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Fulbright EU-NATO Seminar. A Grantee’s Perspective

Ian Shirley, 2017-2018 Fulbright Graduate Researcher at the Instituto Catalán de Nanociencia y Nanotecnología (ICN2), was selected to represent Fulbright Spain at the EU-NATO Seminar. Every year, the Fulbright Commission in Belgium and Luxemburg invites a total of 45 grantee representatives from Fulbright Programs within the EU to travel to Belgium and Luxembourg for a four-day EU-NATO Seminar.

EU/NATO seminar participants in Brussels

With snowflakes floating in the duskily-lit courtyard of the College of Europe in Bruges, the newly minted professor Anthony Gardner spoke to a rapt group of Fulbrighters about today’s turbulent political landscape. Just two weeks earlier (at the hour, precisely, of Trump’s inauguration), Professor Gardner’s role as U.S. Ambassador to the European Union ended – his words to us were backed by the still-fresh insight of the job but unhindered by its obligations. Echoing some remarks he recently made on CNN, he forcefully criticized the new administration’s flirtation with the breakup of the EU and lamented popular American misconceptions of its institutions as undemocratic and dysfunctional and of the eurozone as weak.

Anthony Gardner’s realistic yet optimistic commentary in that fairytale town was the closing act of the 2017 EU/NATO seminar hosted by the Belgium Fulbright Commission. Over the course of four whirlwind and exciting days, 50 American Fulbrighters with grants to 19 European countries visited key EU and NATO institutions in Luxembourg and Belgium. After an introduction to the EU at the U.S. Embassy to Luxembourg, there were stops at the European Court of Justice, the Bastogne War Museum, the European Commission, the U.S. Mission to the EU, and NATO Headquarters.  Fortified by Belgian beer, fries, and waffles, we learned about the structure and functions of these institutions, contextualizing them historically and understanding their current role in international relations.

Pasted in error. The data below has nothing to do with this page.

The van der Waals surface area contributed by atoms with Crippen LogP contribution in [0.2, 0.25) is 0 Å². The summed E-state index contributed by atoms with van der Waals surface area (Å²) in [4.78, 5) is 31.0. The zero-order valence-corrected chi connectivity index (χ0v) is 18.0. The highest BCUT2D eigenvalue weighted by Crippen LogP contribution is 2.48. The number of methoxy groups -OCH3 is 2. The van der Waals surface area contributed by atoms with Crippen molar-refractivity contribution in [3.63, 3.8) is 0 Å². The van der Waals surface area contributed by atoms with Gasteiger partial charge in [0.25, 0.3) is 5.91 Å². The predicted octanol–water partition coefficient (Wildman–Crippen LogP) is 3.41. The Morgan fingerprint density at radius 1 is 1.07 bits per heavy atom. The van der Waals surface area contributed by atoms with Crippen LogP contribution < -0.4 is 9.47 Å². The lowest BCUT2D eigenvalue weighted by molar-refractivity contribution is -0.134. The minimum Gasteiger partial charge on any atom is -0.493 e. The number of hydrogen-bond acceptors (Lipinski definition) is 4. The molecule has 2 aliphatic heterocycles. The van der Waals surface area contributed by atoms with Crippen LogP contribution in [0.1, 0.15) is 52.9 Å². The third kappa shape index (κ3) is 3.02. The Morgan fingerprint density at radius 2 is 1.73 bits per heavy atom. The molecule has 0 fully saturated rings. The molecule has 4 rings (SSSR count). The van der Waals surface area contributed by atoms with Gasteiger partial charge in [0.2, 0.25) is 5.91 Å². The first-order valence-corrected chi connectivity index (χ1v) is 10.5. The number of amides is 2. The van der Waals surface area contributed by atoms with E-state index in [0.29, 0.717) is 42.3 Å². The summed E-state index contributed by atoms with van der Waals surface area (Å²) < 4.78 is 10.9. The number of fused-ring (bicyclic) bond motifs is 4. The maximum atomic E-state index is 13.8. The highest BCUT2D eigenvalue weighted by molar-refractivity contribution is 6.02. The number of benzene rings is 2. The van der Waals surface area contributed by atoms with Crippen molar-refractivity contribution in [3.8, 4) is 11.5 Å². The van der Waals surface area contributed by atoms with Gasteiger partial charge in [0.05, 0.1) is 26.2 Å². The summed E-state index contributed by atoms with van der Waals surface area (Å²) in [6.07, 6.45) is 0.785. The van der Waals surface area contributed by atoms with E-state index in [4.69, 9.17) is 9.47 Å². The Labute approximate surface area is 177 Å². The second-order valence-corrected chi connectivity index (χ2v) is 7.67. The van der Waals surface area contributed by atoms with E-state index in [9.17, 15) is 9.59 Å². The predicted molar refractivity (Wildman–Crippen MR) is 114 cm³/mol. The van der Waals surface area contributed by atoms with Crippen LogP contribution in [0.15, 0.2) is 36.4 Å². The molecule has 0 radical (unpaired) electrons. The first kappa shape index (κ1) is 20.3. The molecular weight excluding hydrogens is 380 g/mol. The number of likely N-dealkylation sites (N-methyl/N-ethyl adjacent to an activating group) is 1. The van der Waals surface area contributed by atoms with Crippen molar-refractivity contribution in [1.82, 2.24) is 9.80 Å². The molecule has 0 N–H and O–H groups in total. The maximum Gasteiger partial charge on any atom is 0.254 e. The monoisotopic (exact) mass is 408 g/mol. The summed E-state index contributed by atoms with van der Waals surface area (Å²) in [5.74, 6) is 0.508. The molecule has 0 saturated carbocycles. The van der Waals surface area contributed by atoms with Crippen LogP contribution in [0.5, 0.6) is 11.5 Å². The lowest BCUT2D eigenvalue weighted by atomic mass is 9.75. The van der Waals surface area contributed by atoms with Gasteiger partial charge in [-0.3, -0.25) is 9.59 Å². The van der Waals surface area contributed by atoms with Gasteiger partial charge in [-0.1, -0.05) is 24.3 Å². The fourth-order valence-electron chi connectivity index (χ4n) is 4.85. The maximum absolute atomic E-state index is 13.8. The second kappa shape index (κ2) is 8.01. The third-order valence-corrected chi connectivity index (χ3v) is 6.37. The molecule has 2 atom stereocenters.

With fellow Oregonian Narintohn Luangrath in the European Court of Justice

The European Court of Justice in Luxembourg, with its tall ceilings, severe chandeliers, and obsessive gilding, is a fantastically imperial building. On the first morning of the seminar, we sat in on the hearing of a case on competition law presided by eight robed judges, gazing coolly down on us. The lawyers were understandably nervous as they gave their opening remarks, but the real fireworks began when the judges started asking questions. In one memorable exchange on economic theory, a judge found the prosecuting lawyer’s use of the term “value” to be, and I quote, “disturbing.” After the hearing, two Fulbright alums, Koen Lenaerts[1] (the President of the ECJ) and Paul Nihoul (a judge at the General Court), gave us a relaxed and unintimidating insider’s perspective on the broad goals and inner mechanics of the court, and then joined us for lunch.

A bucolic drive north through Belgian countryside dotted with sheep brought us to Brussels, and there we spent the next morning visiting the European Commission. We had for us painted a picture of the EU in broad brush strokes – the treaties that define it and give it power, the various institutions tied together in a system of checks and balances, and some major policies of the EU were all presented in a series of talks.[2] As Anthony Gardner admonished, the EU is an effective and democratic collaboration with both hard and soft power. Ricardo Borges de Castro, of the European Political Strategy Centre (and yet another Fulbright alum), was the last speaker at the Commission. He gave us an overview of the EU’s foreign and security policy, and also a challenge. «When you go back to your homes,» he said, «you have to demonstrate to your fellow Americans why the EU is important to the U.S.» In the face of a drastic shift in tone coming from the White House on U.S.-EU relations, and given that on-the-ground diplomacy is a large part of the Fulbright mission, this is a timely, appropriate, and important task.[3]